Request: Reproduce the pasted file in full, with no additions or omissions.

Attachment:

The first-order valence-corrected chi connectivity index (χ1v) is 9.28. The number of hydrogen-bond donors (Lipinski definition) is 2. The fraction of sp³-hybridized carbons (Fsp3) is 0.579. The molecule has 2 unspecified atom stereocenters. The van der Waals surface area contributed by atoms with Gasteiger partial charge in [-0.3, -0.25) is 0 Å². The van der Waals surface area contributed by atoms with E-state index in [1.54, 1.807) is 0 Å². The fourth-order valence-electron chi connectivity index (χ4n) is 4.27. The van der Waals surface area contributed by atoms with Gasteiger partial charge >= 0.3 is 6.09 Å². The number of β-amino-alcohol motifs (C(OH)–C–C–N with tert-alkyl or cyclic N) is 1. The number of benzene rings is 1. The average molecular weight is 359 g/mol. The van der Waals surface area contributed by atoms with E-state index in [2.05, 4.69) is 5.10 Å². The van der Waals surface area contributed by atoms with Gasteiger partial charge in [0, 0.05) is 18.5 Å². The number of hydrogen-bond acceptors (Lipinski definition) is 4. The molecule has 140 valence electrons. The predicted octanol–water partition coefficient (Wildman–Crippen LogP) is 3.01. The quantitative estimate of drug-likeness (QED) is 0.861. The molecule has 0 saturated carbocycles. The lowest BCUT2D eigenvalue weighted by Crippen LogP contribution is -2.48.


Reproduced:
The first-order valence-corrected chi connectivity index (χ1v) is 9.28. The number of hydrogen-bond donors (Lipinski definition) is 2. The fraction of sp³-hybridized carbons (Fsp3) is 0.579. The molecule has 2 unspecified atom stereocenters. The van der Waals surface area contributed by atoms with Gasteiger partial charge in [-0.3, -0.25) is 0 Å². The van der Waals surface area contributed by atoms with E-state index in [1.54, 1.807) is 0 Å². The fourth-order valence-electron chi connectivity index (χ4n) is 4.27. The van der Waals surface area contributed by atoms with Gasteiger partial charge >= 0.3 is 6.09 Å². The number of β-amino-alcohol motifs (C(OH)–C–C–N with tert-alkyl or cyclic N) is 1. The number of benzene rings is 1. The average molecular weight is 359 g/mol. The van der Waals surface area contributed by atoms with E-state index in [2.05, 4.69) is 5.10 Å². The van der Waals surface area contributed by atoms with Gasteiger partial charge in [0, 0.05) is 18.5 Å². The number of hydrogen-bond acceptors (Lipinski definition) is 4. The molecule has 140 valence electrons. The predicted octanol–water partition coefficient (Wildman–Crippen LogP) is 3.01. The quantitative estimate of drug-likeness (QED) is 0.861. The molecule has 0 saturated carbocycles. The lowest BCUT2D eigenvalue weighted by Crippen LogP contribution is -2.48.